NO sooner had the Taft-Hartley law been enacted over the Truman veto than the Republican leaders of both the House and Senate decided that no more legislation to which organized labor could possibly object would be passed until after the presidential election of 1948.
I have never felt that the great body of the electorate which has been faithful and loyal to the Republican party during the years would have approved this decision.
Nevertheless, the decision was made and adhered to with a steadfastness worthy of a better cause.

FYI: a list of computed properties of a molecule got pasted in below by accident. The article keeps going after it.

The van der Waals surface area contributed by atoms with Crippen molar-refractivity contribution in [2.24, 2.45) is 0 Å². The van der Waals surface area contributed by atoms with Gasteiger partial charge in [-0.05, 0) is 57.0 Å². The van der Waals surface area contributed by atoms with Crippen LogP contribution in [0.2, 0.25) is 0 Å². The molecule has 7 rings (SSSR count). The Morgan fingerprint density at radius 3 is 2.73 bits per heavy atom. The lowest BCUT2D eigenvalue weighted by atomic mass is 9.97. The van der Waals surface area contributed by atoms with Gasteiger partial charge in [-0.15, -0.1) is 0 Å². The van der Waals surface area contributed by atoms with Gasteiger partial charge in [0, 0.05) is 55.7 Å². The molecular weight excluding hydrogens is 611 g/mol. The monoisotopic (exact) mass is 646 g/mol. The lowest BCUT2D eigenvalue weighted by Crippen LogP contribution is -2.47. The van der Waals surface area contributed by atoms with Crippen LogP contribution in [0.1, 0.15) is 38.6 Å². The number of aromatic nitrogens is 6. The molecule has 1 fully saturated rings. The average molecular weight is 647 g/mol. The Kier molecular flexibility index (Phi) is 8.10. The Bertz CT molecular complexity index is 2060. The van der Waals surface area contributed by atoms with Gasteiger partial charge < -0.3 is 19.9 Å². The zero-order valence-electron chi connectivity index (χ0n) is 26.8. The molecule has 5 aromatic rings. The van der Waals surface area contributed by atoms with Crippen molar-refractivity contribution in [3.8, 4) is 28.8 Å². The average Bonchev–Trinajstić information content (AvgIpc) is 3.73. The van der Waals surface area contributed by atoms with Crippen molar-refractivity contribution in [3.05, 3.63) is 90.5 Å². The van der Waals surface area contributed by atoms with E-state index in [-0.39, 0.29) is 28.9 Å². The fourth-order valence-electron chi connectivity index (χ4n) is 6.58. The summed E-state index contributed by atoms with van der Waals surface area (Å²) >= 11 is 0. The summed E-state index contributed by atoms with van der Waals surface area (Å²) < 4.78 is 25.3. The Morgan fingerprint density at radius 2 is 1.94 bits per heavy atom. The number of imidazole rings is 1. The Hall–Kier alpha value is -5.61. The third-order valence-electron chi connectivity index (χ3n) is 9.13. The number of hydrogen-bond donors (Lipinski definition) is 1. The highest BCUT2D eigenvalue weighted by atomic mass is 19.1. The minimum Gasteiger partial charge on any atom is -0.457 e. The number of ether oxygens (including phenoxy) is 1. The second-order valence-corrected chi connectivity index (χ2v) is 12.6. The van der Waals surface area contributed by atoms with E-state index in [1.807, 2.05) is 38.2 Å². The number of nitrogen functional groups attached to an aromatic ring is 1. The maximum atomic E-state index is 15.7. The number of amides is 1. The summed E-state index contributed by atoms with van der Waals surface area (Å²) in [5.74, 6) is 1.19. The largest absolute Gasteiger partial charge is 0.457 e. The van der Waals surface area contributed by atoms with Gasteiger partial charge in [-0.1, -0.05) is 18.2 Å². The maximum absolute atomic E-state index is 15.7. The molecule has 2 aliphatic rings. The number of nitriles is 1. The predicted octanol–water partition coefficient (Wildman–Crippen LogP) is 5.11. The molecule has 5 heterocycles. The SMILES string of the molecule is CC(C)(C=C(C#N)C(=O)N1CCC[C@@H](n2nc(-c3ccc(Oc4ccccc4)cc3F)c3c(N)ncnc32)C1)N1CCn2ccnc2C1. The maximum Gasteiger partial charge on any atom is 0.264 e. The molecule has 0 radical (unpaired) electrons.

I regretted it at the time, and regret it now, both personally and on behalf of the Republican party.
I had decided to retire from Congress before my selection as chairman of the House Labor Committee, and, naturally, long before the Taft-Hartley bill became law.
I have but one regret in leaving Congress.
That regret is that the Taft-Hartley Act doesn't complete the job the Republican party set out to do in November of 1946. We